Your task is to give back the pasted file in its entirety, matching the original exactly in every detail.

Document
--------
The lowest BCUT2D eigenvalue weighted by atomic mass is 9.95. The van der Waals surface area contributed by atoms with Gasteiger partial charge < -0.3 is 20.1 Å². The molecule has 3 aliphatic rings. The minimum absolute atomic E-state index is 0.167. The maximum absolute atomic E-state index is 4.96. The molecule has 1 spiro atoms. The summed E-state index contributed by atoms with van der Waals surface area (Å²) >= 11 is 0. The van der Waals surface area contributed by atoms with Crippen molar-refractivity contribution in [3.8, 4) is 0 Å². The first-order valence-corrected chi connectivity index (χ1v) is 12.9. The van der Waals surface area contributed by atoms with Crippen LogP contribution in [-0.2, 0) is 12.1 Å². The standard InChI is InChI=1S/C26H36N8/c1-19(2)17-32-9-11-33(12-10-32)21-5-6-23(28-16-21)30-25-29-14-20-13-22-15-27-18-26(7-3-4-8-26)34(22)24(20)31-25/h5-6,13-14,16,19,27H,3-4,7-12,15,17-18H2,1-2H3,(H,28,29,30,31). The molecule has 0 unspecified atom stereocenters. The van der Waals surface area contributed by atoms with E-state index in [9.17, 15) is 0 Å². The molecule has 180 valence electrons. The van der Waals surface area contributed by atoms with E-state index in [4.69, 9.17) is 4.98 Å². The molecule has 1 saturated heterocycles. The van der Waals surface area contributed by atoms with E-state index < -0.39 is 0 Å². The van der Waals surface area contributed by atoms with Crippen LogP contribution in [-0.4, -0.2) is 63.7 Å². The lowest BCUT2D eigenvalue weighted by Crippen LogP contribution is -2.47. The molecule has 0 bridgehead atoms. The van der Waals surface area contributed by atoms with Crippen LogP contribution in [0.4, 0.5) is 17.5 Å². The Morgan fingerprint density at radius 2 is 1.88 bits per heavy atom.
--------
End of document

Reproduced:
The lowest BCUT2D eigenvalue weighted by atomic mass is 9.95. The van der Waals surface area contributed by atoms with Gasteiger partial charge < -0.3 is 20.1 Å². The molecule has 3 aliphatic rings. The minimum absolute atomic E-state index is 0.167. The maximum absolute atomic E-state index is 4.96. The molecule has 1 spiro atoms. The summed E-state index contributed by atoms with van der Waals surface area (Å²) >= 11 is 0. The van der Waals surface area contributed by atoms with Crippen molar-refractivity contribution in [3.8, 4) is 0 Å². The first-order valence-corrected chi connectivity index (χ1v) is 12.9. The van der Waals surface area contributed by atoms with Crippen LogP contribution in [-0.2, 0) is 12.1 Å². The standard InChI is InChI=1S/C26H36N8/c1-19(2)17-32-9-11-33(12-10-32)21-5-6-23(28-16-21)30-25-29-14-20-13-22-15-27-18-26(7-3-4-8-26)34(22)24(20)31-25/h5-6,13-14,16,19,27H,3-4,7-12,15,17-18H2,1-2H3,(H,28,29,30,31). The molecule has 0 unspecified atom stereocenters. The van der Waals surface area contributed by atoms with E-state index in [9.17, 15) is 0 Å². The molecule has 180 valence electrons. The van der Waals surface area contributed by atoms with E-state index in [4.69, 9.17) is 4.98 Å². The molecule has 1 saturated heterocycles. The van der Waals surface area contributed by atoms with E-state index < -0.39 is 0 Å². The van der Waals surface area contributed by atoms with Crippen LogP contribution in [-0.4, -0.2) is 63.7 Å². The lowest BCUT2D eigenvalue weighted by Crippen LogP contribution is -2.47. The molecule has 0 bridgehead atoms. The van der Waals surface area contributed by atoms with Crippen LogP contribution in [0.4, 0.5) is 17.5 Å². The Morgan fingerprint density at radius 2 is 1.88 bits per heavy atom.